You heard it from us and you heard it from baseball writers, players, and pundits of every kind: the Blue Jays loaded themselves up at the Trade Deadline this year. By swapping out a good shortstop in Jose Reyes for one of the best in the game in Troy Tulowitzki and grabbing a legitimate ace in David Price to anchor their rotation, a great offensive club had gone out and taken steps towards ending its 21 season playoff drought.
It’s no secret that Price was the prize “get” of the trading season, bringing playoff pedigree and Cy Young stuff to a pitching staff in need of it, but the Tulowitzki deal wasn’t that big of an upgrade for an already strong lineup and this team would still have issues on the days Price didn’t take the mound. What’s more, they sat an unimpressive 51-51 when the Price deal was announced.
Yet as soon as that news broke, the entire baseball world started printing the shirts, as it were. From the outside looking in, that seemed odd. And even in light of the Jays’ torrid stretch since the deal, where they’ve gone 10-1, they still aren’t first in their own division, much less the American League.
So what gives? Why does everyone seem so quick to crown Toronto or, at the very least, vault them to the top of the “trendy title picks” list? Well, with all due respect to David Price, that Jays staff was quite possibly not getting the credit it deserved before that trade went through.
Let’s begin with the obvious: as of August 11, 2015, the Blue Jays lead the majors with 597 runs scored, which projects to 856 by season’s end. That’s not any sort of historic pace, as 16 teams in MLB history have put up at least 1000. And with 153, they actually trail the Houston Astros in terms of home runs hit and rank just 6th in batting average (.263), although their OPS (on-base plus slugging percentage) does top the majors at .776.
So in historical context, this is a good and certainly above average offense, but there have been plenty of teams in recent times who have done better (my hometown Philadelphia Phillies in 2007, with 892 runs, spring to mind).
Their team ERA, by contrast, is a respectable 14th at 3.82; the starters are 17th at 4.10 and the bullpen is 9th, pulling a solid 3.25. So they aren’t the Cardinals or Pirates, but they’re not exactly shabby, either.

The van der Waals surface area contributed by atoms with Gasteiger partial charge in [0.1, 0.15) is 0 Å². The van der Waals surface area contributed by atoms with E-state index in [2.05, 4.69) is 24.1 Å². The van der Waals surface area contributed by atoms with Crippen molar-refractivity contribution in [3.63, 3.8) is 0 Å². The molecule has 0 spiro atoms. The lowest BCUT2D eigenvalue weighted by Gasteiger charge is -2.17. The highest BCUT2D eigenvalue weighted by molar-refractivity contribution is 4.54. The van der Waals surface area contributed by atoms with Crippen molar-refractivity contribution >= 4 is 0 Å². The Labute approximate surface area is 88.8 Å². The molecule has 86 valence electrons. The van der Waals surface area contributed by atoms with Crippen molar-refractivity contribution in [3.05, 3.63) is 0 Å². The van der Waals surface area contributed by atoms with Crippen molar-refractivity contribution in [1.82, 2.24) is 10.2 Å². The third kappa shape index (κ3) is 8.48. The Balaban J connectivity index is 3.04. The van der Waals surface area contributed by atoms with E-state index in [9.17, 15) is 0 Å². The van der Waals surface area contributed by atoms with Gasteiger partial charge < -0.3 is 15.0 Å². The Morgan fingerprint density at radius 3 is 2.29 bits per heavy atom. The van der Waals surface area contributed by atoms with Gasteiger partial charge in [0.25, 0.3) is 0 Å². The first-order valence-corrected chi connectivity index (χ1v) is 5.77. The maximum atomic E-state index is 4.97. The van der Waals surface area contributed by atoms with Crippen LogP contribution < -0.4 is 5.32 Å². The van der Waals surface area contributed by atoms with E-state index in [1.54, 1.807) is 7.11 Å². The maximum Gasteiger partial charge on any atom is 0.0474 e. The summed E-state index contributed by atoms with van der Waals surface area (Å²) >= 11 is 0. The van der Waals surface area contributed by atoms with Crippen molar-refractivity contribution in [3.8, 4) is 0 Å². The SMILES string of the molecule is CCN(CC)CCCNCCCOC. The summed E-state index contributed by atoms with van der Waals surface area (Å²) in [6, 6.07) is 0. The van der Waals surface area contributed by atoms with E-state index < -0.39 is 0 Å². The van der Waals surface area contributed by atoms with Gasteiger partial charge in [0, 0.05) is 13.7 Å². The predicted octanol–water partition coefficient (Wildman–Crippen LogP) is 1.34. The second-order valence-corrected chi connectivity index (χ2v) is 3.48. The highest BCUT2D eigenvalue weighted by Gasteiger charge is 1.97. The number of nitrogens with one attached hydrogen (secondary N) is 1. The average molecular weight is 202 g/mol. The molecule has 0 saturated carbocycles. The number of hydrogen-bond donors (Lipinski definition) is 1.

With such a strong offense, you’d have to wonder why their record has taken until recently to be anything more than ordinary. For heaven’s sake, their +129 projects to +184 in a full season and is the best in the majors – +8 better than a St. Louis team that’s 11 games ahead of them in the standings, +51 better than their closest competition in the AL, and nearly double the league leaders from Kansas City, who currently sport a +67.
The Differential in Context
That differential is best explained by the Jays’ respective records in one-run games and games decided by five runs or more: 12-23 in the former and 24-6 in the latter. When you take into account that Toronto is averaging a +1.14 margin with every game they play, win or lose, they’re basically comfortably winning games and only losing squeakers when they do fall. Put more simply, if every loss they had was by one run – as almost half of their defeats have been – every Jays win would be by at least two.
Now run differential is not necessarily a perfect predictor of a team’s fortunes – of the past five World Series champions, including all three Giants teams that prevailed, only the 2013 Red Sox at +220 both led the majors in this category and went on to win it all.
With that being said, though, it certainly can’t hurt. It’s an indicator of a team’s overall level. More often than not, if this offense gets hot enough to get away from an opponent, there isn’t going to be any catching up. And that’s especially true now that they’ve added a stopper like David Price.
For the first time in two decades, it seems almost a given that these birds will be flying south for meaningful games in the fall.
Stats and Information provided by ESPN and MLB.com
Connect with Tamer on Twitter @iamtamerabouras